Why You Should Care About How Ohio Just Elected a House Speaker


Nick Watts, Co-Editor-in-Chief '23

From January 3rd to January 7th, 2023, the 118th United States Congress was unable to elect a Speaker of the House on the first ballot for the first time in exactly 100 years. In fact, the fifteen ballots that it took to elect Speaker McCarthy was the most ballots it took to elect a speaker in 164 years.

The main reason behind the crippling of one of our houses of Congress lies within the rifts currently running rampant through the Republican Party. Twenty-one holdouts, or ‘rebels’ as many media outlets dubbed them, continuously kept McCarthy behind the 218 votes he needed to be elected speaker on ballot after ballot.

Democrats, unwilling to come to his rescue, simply kept voting for their own speaker nominee. The deadlock only broke after McCarthy conceded to many demands that these far-right Republicans were making regarding House rules and committee assignments.

Amidst the utter chaos that very publicly ensnared the United States House of Representatives, a very different scene was playing out within the halls of the Ohio House of Representatives.

For those who aren’t aware (and it isn’t embarrassing to not know. State government isn’t exactly at the forefront of the news), Ohio has three branches of government. Similar to how the United States has a House, Senate, Supreme Court, and President, Ohio has its own House, Senate, Supreme Court, and Governor. Many of the procedures are the same, too.

In the Ohio House’s case, a candidate for speaker needs a majority of votes to assume the position, just like in the U.S. House. The difference between the two chambers on January 3rd was that one had ended the day fighting over a historic 3rd ballot for speaker. The other ended the day by electing a speaker through a bipartisan coalition of Democrats and Republicans.

On November 16th, 2022, a press release from the Ohio House announced that State Representative Derrick Merrin had been elected speaker. Although the formal vote would not be held until January 4th, the press release was not wrong in assuming that Merrin would be the next speaker. Given the fact that he had won the Republican caucus vote for the party’s nominee for speaker, it was a safe assumption that the speaker’s gavel would be his.

To Merrin’s and many Ohioans’ surprise, however, this would not be the case. In a stunning turn of events, State Representative Jason Stephens would emerge the victor. “We need a speaker who is willing to listen to everyone,” said Republican State Representative Brett Hillyer in his speech nominating Stephens for speaker. All 32 Democrats joined 22 Republicans to give Stephens 54 votes to Merrin’s 43.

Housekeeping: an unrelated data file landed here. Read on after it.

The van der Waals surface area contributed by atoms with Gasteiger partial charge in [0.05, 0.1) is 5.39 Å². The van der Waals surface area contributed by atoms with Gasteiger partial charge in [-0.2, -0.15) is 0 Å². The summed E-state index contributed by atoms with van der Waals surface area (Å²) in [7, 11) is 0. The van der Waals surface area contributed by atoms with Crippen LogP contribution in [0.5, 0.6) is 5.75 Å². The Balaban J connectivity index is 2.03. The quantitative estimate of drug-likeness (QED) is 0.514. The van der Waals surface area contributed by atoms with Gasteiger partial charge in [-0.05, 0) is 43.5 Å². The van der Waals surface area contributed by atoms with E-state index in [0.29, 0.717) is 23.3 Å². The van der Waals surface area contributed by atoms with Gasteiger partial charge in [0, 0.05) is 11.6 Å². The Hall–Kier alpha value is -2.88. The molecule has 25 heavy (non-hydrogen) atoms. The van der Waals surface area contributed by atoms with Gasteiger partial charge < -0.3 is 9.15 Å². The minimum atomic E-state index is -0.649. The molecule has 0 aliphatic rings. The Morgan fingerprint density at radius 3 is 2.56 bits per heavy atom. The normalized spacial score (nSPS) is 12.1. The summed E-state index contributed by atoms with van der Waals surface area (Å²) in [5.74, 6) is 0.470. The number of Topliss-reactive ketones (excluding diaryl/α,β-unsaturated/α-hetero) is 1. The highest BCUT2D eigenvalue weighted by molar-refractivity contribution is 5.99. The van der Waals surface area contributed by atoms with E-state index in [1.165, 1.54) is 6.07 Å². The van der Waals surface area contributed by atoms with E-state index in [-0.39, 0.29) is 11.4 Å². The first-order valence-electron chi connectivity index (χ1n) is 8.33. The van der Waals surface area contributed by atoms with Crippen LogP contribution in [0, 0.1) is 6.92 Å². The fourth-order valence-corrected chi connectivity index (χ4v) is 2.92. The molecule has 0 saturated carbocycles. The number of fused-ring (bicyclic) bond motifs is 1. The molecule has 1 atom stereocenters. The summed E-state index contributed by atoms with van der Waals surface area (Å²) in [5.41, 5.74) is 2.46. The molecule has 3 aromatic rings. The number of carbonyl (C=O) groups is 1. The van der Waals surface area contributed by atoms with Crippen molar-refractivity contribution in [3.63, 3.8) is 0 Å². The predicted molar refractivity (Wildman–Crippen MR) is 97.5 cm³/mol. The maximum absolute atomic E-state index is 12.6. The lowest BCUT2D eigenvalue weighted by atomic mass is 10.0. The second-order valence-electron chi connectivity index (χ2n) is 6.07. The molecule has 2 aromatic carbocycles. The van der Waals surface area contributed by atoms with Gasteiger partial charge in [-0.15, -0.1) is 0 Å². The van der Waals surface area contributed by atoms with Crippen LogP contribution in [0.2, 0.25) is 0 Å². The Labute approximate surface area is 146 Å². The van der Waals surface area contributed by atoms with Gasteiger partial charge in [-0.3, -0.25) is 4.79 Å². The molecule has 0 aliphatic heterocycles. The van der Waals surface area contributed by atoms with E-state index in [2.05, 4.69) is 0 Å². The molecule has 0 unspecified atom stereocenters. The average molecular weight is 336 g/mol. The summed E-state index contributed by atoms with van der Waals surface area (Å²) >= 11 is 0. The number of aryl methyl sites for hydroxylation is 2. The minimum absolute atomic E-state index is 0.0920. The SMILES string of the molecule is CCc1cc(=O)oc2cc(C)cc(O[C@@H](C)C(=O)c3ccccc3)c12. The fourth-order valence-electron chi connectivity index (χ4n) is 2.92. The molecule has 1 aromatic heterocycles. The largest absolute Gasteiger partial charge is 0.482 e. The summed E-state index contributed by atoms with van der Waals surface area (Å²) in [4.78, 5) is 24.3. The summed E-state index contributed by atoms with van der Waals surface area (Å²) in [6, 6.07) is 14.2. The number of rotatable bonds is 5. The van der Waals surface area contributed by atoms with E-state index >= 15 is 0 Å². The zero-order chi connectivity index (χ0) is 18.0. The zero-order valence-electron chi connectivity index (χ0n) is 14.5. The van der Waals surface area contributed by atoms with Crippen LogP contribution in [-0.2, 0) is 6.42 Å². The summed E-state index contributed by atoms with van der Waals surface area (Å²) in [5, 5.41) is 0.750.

Most Democrats and some Republicans considered Merrin’s views on hot-button issues such as guns, abortion, and district maps, and others to be too extreme. Many who voted for Stephens expressed the view that Ohio needs a House Speaker who is less partisan and more willing to work with those of differing political views.

Democratic State Representative Casey Weinstein commented, “Speaker Stephens led a coalition of moderate lawmakers from across the aisle, who will now focus on delivering the commonsense solutions that Ohioans sent us here to deliver.” Similarly, Republican State Representative Sara Carruthers remarked on her support of Stephens that “[she] truly believe[s] Ohio is sick of the quarreling, [she] believe[s] America is sick of the quarreling.”

In the aftermath of the vote, Stephens and the 21 Republicans who supported him were formally censured in an Ohio Republican Party Central Committee resolution that claimed the lawmakers had “dishonor[ed] the historic brand” of their party.

While Stephens’ election is not without precedent (in 2019, Speaker Larry Householder was similarly elected with Democratic and Republican support), it is remarkable for a number of reasons.

First, Stephens was elected with the support of all House Democrats. Only 26 of 38 Democrats voted for Householder in 2019. Second, the House Republicans who voted for Stephens were formally censured, unlike Republicans who voted for Householder four years ago. Finally, Householder and his recent predecessor, former Speaker Cliff Rosenberger, have now each since been arrested in connection with bribery scandals. The fact that another bipartisan vote to elect a moderate Republican speaker has happened again in the wake of these scandals is striking.

I would argue, however, that the biggest reason that you should care about what happened at the Statehouse on January 3rd is because it is a strong indicator that bipartisanship is not dead in America. No matter how much mud politicians in Washington sling at each other, the fact remains that local government must find bipartisan solutions in order to function.

One side digging their heels in and refusing to cooperate with anyone from the other side of the political aisle is not how real, substantive policy results are achieved for the American people. Democrats and Republicans joining forces to elect a moderate, commonsense, good-faith public servant like Stephens is an example that many in the government around the country would be wise to look to.